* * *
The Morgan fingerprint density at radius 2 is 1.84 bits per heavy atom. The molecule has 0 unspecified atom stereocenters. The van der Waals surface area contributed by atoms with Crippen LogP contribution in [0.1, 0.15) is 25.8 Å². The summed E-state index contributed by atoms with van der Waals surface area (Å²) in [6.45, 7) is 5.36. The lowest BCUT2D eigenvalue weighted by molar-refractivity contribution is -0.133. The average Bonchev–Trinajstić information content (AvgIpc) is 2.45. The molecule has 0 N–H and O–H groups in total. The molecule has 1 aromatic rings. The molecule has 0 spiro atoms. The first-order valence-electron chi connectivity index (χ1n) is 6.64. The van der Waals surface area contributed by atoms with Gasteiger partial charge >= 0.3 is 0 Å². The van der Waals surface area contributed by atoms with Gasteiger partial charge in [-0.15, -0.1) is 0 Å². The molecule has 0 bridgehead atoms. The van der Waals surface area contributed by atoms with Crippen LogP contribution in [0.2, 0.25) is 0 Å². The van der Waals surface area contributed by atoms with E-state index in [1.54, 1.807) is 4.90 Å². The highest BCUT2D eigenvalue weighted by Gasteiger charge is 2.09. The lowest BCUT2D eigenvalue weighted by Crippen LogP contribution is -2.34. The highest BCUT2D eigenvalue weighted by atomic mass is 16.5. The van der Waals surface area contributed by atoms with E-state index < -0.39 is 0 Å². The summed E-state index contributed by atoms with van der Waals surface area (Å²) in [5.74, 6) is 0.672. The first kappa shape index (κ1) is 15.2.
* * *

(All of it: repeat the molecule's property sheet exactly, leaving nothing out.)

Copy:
The Morgan fingerprint density at radius 2 is 1.84 bits per heavy atom. The molecule has 0 unspecified atom stereocenters. The van der Waals surface area contributed by atoms with Crippen LogP contribution in [0.1, 0.15) is 25.8 Å². The summed E-state index contributed by atoms with van der Waals surface area (Å²) in [6.45, 7) is 5.36. The lowest BCUT2D eigenvalue weighted by molar-refractivity contribution is -0.133. The average Bonchev–Trinajstić information content (AvgIpc) is 2.45. The molecule has 0 N–H and O–H groups in total. The molecule has 1 aromatic rings. The molecule has 0 spiro atoms. The first-order valence-electron chi connectivity index (χ1n) is 6.64. The van der Waals surface area contributed by atoms with Gasteiger partial charge >= 0.3 is 0 Å². The van der Waals surface area contributed by atoms with Gasteiger partial charge in [-0.15, -0.1) is 0 Å². The molecule has 0 bridgehead atoms. The van der Waals surface area contributed by atoms with Crippen LogP contribution in [0.2, 0.25) is 0 Å². The van der Waals surface area contributed by atoms with E-state index in [1.54, 1.807) is 4.90 Å². The highest BCUT2D eigenvalue weighted by Gasteiger charge is 2.09. The lowest BCUT2D eigenvalue weighted by Crippen LogP contribution is -2.34. The highest BCUT2D eigenvalue weighted by atomic mass is 16.5. The van der Waals surface area contributed by atoms with E-state index < -0.39 is 0 Å². The summed E-state index contributed by atoms with van der Waals surface area (Å²) in [5.74, 6) is 0.672. The first kappa shape index (κ1) is 15.2.